1The problem with buying premade equipment is that it can get expensive for what it is, and it rarely does everything you want. In this case, we’re talking about backpacking cookware. When it comes to backpacking, you want something lightweight, multifunctional, and durable. Basically, all you need is a simple thin-walled metal pot with a wire handle and a basic lid. Should be the simplest thing in the world, right? There is no reason at all that this should cost more than some fancy super-ceramic triple-nonstick multi-metal insulated-handle kitchenware.  Yet it often does, and thus I have a project to do and an article to write about it.

This is a 1.5L stainless steel mug that I got for $8 or $9 at a local Asian grocery store (branded “Myland”, haven’t found them anywhere online, but I’ve seen similar on eBay).

I replaced the plastic lid handle with an eye bolt, so it can’t melt and should make it easy to remove with a stick or pliers if it’s hot. Due to the simplicity of the lid, also stainless steel, it can be turned over and used a like a skillet; just let the eye bolt poke down into the coals or through your grill. Also, it can serve as a plate.


I drilled holes on either side of the pot and crimped loops onto the ends of a foot of the thinnest cable that Ace Hardware sells. Bolted it together, and the assembly made for a flexible and durable handle that can take abuse.

I measured out water levels to 6 cups at 1-cup increments and to 1500ml at 250ml increments. I used some steel stamps to mark these levels so that I can see them from the inside as I work with liquid, and the pot can double as a field measuring cup.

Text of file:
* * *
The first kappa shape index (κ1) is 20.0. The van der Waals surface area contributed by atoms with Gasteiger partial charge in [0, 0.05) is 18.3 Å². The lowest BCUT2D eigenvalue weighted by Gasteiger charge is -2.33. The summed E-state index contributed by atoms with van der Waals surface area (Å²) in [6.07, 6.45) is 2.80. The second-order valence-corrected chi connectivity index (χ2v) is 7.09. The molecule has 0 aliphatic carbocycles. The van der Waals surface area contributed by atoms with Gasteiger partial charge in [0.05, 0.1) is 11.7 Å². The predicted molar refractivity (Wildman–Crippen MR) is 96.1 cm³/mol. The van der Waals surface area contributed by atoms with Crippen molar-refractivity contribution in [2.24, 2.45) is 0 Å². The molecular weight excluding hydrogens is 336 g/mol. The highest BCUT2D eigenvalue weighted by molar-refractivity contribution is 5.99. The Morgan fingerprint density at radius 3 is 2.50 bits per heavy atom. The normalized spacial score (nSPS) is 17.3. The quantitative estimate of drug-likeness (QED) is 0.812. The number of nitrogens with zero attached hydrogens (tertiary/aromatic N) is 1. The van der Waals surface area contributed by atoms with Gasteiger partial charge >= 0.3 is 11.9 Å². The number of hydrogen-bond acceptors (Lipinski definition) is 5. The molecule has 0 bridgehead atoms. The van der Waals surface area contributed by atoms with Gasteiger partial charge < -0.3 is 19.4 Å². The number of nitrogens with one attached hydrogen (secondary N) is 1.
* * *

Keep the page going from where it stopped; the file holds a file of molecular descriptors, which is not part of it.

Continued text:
The handle is black because I had painted the pot’s exterior with Rust-Oleum high heat enamel to improve heat transfer, but it chipped too much for my liking and I scraped most of it off. I may try some other things later to get the same effect, and will update here if I do.

3I also marked off a little Magellan 10oz stainless steel mug that I got for $3 on sale at Academy.

I’m very happy with this setup; it does more for me than any of the pre-made offerings I’ve seen, while costing less. The pot weighs 12.3oz, and the cup is 1.9oz.


Last picture is an Imusa aluminum grease dipsenser from Walmart. I gave the lid an eye bolt handle, bolted on some picture-hanging swivels to attach a wire to hang the pot, and this one still has the Rustoleum paint on it. The paint seems to hold better on the aluminum’s brushed surface, so it can stay. Weight is 8.8oz.

This aluminum pot was what I used before I found the stainless mug at the Asian mart. I prefer the stainless pot for my INCH bag because it is more durable, resistant to acidic foods, and can tolerate being used to boil ashes in the process of creating lye soap. The aluminum is just for recreation, now.

Okay, that’s all I’ve got. Thanks for reading. Hope I stirred up some ideas for you.